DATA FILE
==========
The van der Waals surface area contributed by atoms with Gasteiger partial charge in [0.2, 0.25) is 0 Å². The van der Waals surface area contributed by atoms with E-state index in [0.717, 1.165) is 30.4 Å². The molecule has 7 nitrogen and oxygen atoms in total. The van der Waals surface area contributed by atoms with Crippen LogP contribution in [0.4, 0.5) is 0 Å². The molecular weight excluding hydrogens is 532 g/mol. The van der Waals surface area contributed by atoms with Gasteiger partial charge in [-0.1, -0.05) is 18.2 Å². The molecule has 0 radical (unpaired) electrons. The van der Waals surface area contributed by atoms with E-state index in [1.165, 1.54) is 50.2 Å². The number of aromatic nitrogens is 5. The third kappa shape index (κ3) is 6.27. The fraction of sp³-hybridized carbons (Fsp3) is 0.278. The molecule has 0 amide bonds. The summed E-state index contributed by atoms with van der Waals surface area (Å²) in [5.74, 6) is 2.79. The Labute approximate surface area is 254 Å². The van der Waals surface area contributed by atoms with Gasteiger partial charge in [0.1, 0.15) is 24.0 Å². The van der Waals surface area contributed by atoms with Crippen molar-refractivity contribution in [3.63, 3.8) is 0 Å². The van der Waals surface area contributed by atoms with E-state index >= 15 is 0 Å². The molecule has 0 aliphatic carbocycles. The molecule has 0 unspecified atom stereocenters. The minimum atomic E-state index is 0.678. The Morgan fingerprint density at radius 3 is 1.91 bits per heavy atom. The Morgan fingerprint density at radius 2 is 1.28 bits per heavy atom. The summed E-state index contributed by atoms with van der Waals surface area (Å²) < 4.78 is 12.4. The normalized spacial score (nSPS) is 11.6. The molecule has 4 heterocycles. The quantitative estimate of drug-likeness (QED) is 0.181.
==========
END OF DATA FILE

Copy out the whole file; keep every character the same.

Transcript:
The van der Waals surface area contributed by atoms with Gasteiger partial charge in [0.2, 0.25) is 0 Å². The van der Waals surface area contributed by atoms with E-state index in [0.717, 1.165) is 30.4 Å². The molecule has 7 nitrogen and oxygen atoms in total. The van der Waals surface area contributed by atoms with Crippen LogP contribution in [0.4, 0.5) is 0 Å². The molecular weight excluding hydrogens is 532 g/mol. The van der Waals surface area contributed by atoms with Gasteiger partial charge in [-0.1, -0.05) is 18.2 Å². The molecule has 0 radical (unpaired) electrons. The van der Waals surface area contributed by atoms with E-state index in [1.165, 1.54) is 50.2 Å². The number of aromatic nitrogens is 5. The third kappa shape index (κ3) is 6.27. The fraction of sp³-hybridized carbons (Fsp3) is 0.278. The molecule has 0 amide bonds. The summed E-state index contributed by atoms with van der Waals surface area (Å²) in [5.74, 6) is 2.79. The Labute approximate surface area is 254 Å². The van der Waals surface area contributed by atoms with Gasteiger partial charge in [0.1, 0.15) is 24.0 Å². The van der Waals surface area contributed by atoms with Crippen molar-refractivity contribution in [3.63, 3.8) is 0 Å². The van der Waals surface area contributed by atoms with E-state index >= 15 is 0 Å². The molecule has 0 aliphatic carbocycles. The molecule has 0 unspecified atom stereocenters. The minimum atomic E-state index is 0.678. The Morgan fingerprint density at radius 3 is 1.91 bits per heavy atom. The Morgan fingerprint density at radius 2 is 1.28 bits per heavy atom. The summed E-state index contributed by atoms with van der Waals surface area (Å²) < 4.78 is 12.4. The normalized spacial score (nSPS) is 11.6. The molecule has 4 heterocycles. The quantitative estimate of drug-likeness (QED) is 0.181.